The events in Macedonia over the past 2 years have shown that the negotiations of political elites have no capacity to bear fruitful, real or reliable solutions to systemic problems that perpetually generate space for criminal and authoritarian practice.
Despite there being no genuine challenge from the all but broken opposition, the regime of Prime Minister Aleksandar Vučić decided to call early elections at state, provincial and municipal levels. His intention was, undoubtedly to try and top-up the majority he won in the previous elections and to garner a perception of there being an increased popular support for his policies.
"When you sell the American or European Dream to the rest of the world, while at the same time turning the lives of the peoples outside those continents into the darkest nightmares imaginable, it is really no surprise that at some point you’ll have a mass movement towards the self-proclaimed promised lands."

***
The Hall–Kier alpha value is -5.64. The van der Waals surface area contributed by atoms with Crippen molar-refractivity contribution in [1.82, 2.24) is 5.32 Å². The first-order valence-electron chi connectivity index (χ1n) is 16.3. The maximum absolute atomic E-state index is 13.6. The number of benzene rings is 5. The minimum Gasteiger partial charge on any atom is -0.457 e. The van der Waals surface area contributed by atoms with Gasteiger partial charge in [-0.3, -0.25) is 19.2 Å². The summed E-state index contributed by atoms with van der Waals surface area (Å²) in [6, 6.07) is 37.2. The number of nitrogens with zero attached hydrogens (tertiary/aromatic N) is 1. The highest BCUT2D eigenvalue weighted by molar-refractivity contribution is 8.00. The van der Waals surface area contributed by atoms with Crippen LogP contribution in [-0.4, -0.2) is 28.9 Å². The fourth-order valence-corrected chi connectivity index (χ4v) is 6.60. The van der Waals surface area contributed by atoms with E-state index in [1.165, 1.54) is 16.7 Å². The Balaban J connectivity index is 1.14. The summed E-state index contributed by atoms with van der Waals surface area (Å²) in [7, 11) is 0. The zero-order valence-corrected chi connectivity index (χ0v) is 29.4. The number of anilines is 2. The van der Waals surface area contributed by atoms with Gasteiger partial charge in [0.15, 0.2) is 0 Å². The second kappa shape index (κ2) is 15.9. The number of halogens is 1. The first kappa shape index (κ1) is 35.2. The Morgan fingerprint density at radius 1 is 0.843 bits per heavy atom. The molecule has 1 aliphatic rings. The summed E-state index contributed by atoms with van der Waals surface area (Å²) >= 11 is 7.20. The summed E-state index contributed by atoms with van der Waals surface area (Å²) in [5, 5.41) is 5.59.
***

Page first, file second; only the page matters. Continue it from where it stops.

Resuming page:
At least 100,000 protesters took to the streets on May 17th sporting crimson banners and flags of all nationalities. There would likely have been more had the Macedonian government not blocked buses of protesters streaming from all over the country to Skopje.
For the first time since the break-up of Yugoslavia, the workers and poor of Macedonia, following the examples set in Bosnia, are uniting across national divisions in mass protests against the government. The terrorist attacks have not divided, but strengthened and united the movement.
The terrorist attack that took place in Kumanovo on 9th and 10th May resembled in its intensity the incidents that occurred during the conflict of 2001, when similarly fierce battles were waged in the villages near Kumanovo, Slupcane, Matejce, Vaksince and other places. The Kumanovo region has always been inhabited by a mixture of peoples (Macedonians, Albanians, Serbs, Roma, Turks, etc), but it is also a region with a long tradition of coexistence and joint struggle over and above national divisions.
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